Latest Public Sector News

28.05.13

MoJ considering privatising courtrooms and staff

Radical plans to privatise the court system to save £1bn a year are being considered at the top levels of Whitehall, according to a report in The Times today.

The newspaper said the plans would “end the system that has existed since Magna Carta”, with court buildings and staff transferred to private companies.

Its report suggests extra funding would come from charging high fees to “wealthy litigants” plus encouraging more private sector investment from those looking for a return. But court independence would be assured by a Royal Charter.

Justice secretary Chris Grayling is said to be “strongly in favour” of the idea, or a less radical version which would see just the buildings rather than staff transfer to private sector control. 

Former Lord Chancellor, Lord Falconer of Thoroton, told The Times: “I am all in favour of making more money from commercial court users, and I am also all in favour of those who commit crime making a bigger contribution to the courts. What I am not in favour of is privatising the courts. The courts should not be beholden to any private provider because the courts have to be independent of every interest.

“In particular I would be strongly against court buildings being placed in the hands of private providers. We should not have [them] influencing when courts open and close their doors or judges having to negotiate with private contractors over whether, for instance, a court can be open on a Saturday for an emergency injunction.”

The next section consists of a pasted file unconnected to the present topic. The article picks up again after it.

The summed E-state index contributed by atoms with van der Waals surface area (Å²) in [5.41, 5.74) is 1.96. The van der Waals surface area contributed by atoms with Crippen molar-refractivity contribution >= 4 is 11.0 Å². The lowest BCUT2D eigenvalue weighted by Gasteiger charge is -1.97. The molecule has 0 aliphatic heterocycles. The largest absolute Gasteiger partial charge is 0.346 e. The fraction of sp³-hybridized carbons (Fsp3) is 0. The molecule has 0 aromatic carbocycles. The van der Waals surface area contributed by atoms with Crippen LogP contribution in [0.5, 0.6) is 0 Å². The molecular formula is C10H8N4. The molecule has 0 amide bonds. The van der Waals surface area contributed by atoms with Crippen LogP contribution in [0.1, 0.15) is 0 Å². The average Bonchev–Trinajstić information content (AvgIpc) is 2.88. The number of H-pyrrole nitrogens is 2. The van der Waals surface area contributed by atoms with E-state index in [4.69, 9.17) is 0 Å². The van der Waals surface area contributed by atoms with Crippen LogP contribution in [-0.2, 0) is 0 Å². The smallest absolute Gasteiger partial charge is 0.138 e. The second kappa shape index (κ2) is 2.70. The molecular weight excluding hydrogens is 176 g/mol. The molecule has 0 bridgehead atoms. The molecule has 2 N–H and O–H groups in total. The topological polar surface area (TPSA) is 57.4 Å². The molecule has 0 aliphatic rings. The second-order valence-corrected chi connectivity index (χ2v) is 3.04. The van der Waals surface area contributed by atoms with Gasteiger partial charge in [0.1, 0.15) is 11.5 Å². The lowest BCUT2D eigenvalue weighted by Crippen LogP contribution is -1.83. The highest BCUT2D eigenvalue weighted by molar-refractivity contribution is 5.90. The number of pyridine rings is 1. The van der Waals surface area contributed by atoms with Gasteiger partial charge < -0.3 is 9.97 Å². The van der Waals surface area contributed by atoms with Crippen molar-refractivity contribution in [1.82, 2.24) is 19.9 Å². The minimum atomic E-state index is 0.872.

(Image of the Royal Coat of Arms on a court building courtesy Elliott Brown, used here under a Creative Commons licence.)

Tell us what you think – have your say below or email opinion@publicsectorexecutive.com

Comments

Wasateacher   30/05/2013 at 10:32

Privatisation of the previously public sector has not improved services. It is vital that justice is not in the hands of those whose interest is in profit making. The private sector has not been found to be particularly moral and, although, there are a few cases of corruption in the public sector in most cases it has been the private sector instigating the corruption. There are far more cases of corruption in the private sector. Our legal services must be above politics and outside profit. Bringing in either exposes us, again, to having the status of a 3rd world county.

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